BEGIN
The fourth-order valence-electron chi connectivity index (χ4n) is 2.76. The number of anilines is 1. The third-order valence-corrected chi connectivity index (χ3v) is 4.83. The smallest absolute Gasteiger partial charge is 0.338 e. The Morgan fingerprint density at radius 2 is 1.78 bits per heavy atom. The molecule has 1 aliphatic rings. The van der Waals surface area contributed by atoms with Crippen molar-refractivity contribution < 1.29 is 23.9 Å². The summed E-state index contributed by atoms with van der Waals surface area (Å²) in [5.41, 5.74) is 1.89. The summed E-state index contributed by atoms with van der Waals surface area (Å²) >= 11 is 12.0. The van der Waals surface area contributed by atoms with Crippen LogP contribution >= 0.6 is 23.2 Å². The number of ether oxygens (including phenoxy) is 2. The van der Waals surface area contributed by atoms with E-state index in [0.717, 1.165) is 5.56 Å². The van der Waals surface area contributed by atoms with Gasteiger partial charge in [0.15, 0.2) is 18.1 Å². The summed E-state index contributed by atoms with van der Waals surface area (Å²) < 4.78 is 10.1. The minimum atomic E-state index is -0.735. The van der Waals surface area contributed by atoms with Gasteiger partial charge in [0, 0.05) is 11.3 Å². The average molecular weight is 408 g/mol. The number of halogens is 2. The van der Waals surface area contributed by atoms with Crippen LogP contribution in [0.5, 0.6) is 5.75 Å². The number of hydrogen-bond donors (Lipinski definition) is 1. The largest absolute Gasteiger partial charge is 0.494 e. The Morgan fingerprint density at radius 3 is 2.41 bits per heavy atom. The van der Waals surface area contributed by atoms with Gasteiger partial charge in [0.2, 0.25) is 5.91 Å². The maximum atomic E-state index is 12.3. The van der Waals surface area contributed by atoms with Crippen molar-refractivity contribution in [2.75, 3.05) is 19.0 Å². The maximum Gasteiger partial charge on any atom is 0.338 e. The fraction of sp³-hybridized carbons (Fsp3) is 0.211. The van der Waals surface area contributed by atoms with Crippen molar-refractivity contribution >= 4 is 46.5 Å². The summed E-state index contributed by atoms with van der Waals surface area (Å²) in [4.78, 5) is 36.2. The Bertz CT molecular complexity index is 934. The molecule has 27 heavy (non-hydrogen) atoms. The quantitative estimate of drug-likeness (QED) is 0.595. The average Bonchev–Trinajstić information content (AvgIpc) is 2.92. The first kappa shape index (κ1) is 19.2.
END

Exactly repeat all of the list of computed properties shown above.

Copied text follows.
The fourth-order valence-electron chi connectivity index (χ4n) is 2.76. The number of anilines is 1. The third-order valence-corrected chi connectivity index (χ3v) is 4.83. The smallest absolute Gasteiger partial charge is 0.338 e. The Morgan fingerprint density at radius 2 is 1.78 bits per heavy atom. The molecule has 1 aliphatic rings. The van der Waals surface area contributed by atoms with Crippen molar-refractivity contribution < 1.29 is 23.9 Å². The summed E-state index contributed by atoms with van der Waals surface area (Å²) in [5.41, 5.74) is 1.89. The summed E-state index contributed by atoms with van der Waals surface area (Å²) >= 11 is 12.0. The van der Waals surface area contributed by atoms with Crippen LogP contribution >= 0.6 is 23.2 Å². The number of ether oxygens (including phenoxy) is 2. The van der Waals surface area contributed by atoms with E-state index in [0.717, 1.165) is 5.56 Å². The van der Waals surface area contributed by atoms with Gasteiger partial charge in [0.15, 0.2) is 18.1 Å². The summed E-state index contributed by atoms with van der Waals surface area (Å²) < 4.78 is 10.1. The minimum atomic E-state index is -0.735. The van der Waals surface area contributed by atoms with Gasteiger partial charge in [0, 0.05) is 11.3 Å². The average molecular weight is 408 g/mol. The number of halogens is 2. The van der Waals surface area contributed by atoms with Crippen LogP contribution in [0.5, 0.6) is 5.75 Å². The number of hydrogen-bond donors (Lipinski definition) is 1. The largest absolute Gasteiger partial charge is 0.494 e. The Morgan fingerprint density at radius 3 is 2.41 bits per heavy atom. The van der Waals surface area contributed by atoms with Gasteiger partial charge in [0.2, 0.25) is 5.91 Å². The maximum atomic E-state index is 12.3. The van der Waals surface area contributed by atoms with Crippen molar-refractivity contribution in [2.75, 3.05) is 19.0 Å². The maximum Gasteiger partial charge on any atom is 0.338 e. The fraction of sp³-hybridized carbons (Fsp3) is 0.211. The van der Waals surface area contributed by atoms with Crippen molar-refractivity contribution >= 4 is 46.5 Å². The summed E-state index contributed by atoms with van der Waals surface area (Å²) in [4.78, 5) is 36.2. The Bertz CT molecular complexity index is 934. The molecule has 27 heavy (non-hydrogen) atoms. The quantitative estimate of drug-likeness (QED) is 0.595. The average Bonchev–Trinajstić information content (AvgIpc) is 2.92. The first kappa shape index (κ1) is 19.2.